I love summer.
I have been wanting to write about loving summer for weeks! But I have been too busy travelling with my family to Costa Rica, shuttling my kids to swim team, water polo, and football camp, reading novels, preparing fresh food, swimming laps, switching out light fixtures in the dining room, deadheading the roses, watering the plants, having lunch with friends, catching up on doctors’ visits for me and my kids, getting my teeth cleaned, visiting the library and museums, reading the news, dusting baseboards, thrift-shop shopping, trying new recipes, binge-watching series, and going to my nieces’ and nephew’s birthday parties in southern Arizona. It is a demanding schedule. I don’t know how I have time to work.
Of course, I have also accomplished professional activities such as collaborative planning, meeting with my fellow bloggers, and researching future blog entries. I have dropped by school to handle placement issues for my English language learners next year. I have also curated lists of links with teaching ideas and resources for students, and surfed Twitter soaking in the inspiration from my broad professional learning network there. Thrift shops have provided some books for my classroom library. Next week I will attend three days of training to support National Board candidates in my district next year. In the past, I used my summers to get my masters’ degree in English Literature, something I wouldn’t have been able to do very easily with night classes or online courses. There just aren’t many programs for that, but the Bread Loaf School of English has a delightful masters program. So I do work throughout the summer, but less than I used to, and definitely not full time.
When I hear teachers busting the myth of “summers off” by saying they work all summer planning and receiving training, or teaching summer school, I don’t doubt their personal experiences at all. However, in my experience, taking summer off is a personal choice, or set of choices. I have taught summer school in the past, but now that I have kids it makes no sense for me to put them in someone else’s care so that I can work more. If I did, I would barely earn enough to pay the caregiver. Maybe it would be more tempting if I had a grandparent at my disposal nearby, but I also cherish the chance to spend more time providing a life for them at home.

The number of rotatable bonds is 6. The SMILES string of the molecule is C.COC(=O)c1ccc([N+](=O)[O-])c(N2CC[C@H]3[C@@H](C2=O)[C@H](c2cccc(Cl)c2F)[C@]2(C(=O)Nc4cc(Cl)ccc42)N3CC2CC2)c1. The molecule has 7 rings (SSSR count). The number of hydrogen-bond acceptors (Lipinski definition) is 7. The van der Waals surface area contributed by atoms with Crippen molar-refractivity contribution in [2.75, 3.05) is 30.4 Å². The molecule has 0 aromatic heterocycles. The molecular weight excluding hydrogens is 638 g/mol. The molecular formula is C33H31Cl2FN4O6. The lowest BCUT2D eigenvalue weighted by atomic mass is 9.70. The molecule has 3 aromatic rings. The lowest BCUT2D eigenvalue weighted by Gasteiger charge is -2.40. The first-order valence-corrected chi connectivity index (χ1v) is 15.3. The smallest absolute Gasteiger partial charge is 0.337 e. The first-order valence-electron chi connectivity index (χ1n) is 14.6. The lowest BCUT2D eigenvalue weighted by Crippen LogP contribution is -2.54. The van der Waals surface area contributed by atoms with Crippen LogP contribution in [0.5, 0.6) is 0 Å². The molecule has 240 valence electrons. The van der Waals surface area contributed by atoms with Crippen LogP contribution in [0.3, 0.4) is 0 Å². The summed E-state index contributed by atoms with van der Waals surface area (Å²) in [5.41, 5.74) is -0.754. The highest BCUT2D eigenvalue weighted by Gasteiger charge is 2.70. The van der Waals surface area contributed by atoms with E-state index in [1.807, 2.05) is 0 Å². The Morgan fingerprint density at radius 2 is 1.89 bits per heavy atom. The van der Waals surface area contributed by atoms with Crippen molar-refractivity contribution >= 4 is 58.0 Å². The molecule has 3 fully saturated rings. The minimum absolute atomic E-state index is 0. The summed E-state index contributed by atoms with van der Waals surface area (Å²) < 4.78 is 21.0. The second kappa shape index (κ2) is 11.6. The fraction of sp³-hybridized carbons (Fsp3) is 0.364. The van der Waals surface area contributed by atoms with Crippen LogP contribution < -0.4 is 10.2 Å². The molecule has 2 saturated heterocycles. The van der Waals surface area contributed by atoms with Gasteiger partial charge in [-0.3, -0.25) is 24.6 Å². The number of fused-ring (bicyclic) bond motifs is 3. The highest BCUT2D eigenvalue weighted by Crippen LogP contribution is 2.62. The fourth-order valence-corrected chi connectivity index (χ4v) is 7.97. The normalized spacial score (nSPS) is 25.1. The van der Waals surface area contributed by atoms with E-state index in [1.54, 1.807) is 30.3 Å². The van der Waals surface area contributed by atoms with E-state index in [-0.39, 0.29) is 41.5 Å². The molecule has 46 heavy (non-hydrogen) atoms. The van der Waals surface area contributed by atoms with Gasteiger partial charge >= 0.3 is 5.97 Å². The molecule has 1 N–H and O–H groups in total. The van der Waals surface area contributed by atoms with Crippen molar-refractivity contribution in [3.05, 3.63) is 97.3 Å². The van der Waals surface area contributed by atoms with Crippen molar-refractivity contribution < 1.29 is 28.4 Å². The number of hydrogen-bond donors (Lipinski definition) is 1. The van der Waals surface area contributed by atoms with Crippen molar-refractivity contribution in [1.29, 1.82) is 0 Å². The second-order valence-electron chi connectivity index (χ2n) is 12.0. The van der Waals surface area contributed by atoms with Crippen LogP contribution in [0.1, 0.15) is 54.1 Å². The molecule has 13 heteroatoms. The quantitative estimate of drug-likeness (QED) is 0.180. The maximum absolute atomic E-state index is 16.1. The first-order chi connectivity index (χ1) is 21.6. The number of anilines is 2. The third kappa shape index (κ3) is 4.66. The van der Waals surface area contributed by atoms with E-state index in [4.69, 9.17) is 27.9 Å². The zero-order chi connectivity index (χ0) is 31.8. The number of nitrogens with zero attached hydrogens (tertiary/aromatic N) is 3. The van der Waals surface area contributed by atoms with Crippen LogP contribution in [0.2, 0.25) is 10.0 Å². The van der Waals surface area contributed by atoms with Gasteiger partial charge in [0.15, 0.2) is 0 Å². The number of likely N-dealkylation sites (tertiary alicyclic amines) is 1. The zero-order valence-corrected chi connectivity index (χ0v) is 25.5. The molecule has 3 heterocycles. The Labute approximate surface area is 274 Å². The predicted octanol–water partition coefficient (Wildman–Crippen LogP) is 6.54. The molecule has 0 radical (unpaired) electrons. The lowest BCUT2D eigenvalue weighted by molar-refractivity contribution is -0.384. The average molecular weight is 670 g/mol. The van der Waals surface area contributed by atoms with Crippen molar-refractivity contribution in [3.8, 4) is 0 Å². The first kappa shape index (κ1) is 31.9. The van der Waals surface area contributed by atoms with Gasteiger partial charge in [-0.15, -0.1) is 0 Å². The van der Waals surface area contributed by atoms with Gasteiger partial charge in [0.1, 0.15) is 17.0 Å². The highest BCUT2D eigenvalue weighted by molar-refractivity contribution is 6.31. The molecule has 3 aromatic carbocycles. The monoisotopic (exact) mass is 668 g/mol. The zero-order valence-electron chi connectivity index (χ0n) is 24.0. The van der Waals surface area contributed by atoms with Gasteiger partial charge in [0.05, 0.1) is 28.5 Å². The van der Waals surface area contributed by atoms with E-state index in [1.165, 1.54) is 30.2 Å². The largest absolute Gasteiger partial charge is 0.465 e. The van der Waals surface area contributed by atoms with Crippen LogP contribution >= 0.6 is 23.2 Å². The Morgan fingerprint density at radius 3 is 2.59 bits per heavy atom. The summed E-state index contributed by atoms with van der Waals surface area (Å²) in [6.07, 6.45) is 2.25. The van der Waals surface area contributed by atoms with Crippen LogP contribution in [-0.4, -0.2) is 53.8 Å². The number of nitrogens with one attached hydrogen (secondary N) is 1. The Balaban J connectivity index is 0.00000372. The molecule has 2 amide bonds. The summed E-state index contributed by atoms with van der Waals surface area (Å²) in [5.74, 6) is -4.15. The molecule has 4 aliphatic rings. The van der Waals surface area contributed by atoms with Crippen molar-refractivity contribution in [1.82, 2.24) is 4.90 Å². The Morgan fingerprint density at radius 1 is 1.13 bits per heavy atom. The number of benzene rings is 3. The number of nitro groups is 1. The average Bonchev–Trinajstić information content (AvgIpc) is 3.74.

I still seek out trainings and leadership opportunities (there are so many great choices!)There are times when I feel that I am expected to complete a specific training, when I feel pressure. Sometimes I do what I am expected. At times I don’t, if it is not a requirement. It depends. But when I sign up for too much, I end up resenting the time away from family and projects at home, or the time I could spend traveling or reading. I need that time. Maybe not everyone does.
I definitely get it that many teachers need to literally work all summer either teaching or at second jobs to pay the bills or try to get ahead. This essay is not an argument about teacher pay. For me, despite tight personal budgets, there have been very few summers where the math really added up to justify working summer school or another job, but there have been a few!
Nobody forces me to work during the summer; what I do is my choice. Some have wondered why we still have summer vacation at all, but from a teaching perspective I actually think these choices are essential to maintain. Teachers have a variety of personal and professional needs, and not all of them can be met satisfactorily through after-school trainings or online courses, or brief meetings stolen before school or during planning periods. Given our current school structures, getting a substitute teacher to cover all these needs is not practical and would have a negative impact on student learning. I can only imagine that for those teachers working on Masters’ or PhD’s, those summer weeks are essential for diving deep into their work and making progress that would be difficult during the school year. For teachers who are parents, or even artists in their own rights, that time at home to attend to whatever work is there may be essential to their longevity in the classroom. For teachers who need surgeries or other medical attention, perhaps the summer gives them time to take care of procedures they have put off and have time to recuperate so that they can be fully prepared to help their students come August.
Teachers get summers off. It isn’t a myth. It is one of the best parts of the job. And seeing as how we need to attract more quality teachers to the profession, I think we need to start talking more about how we value these ten luxuriously dynamic weeks.
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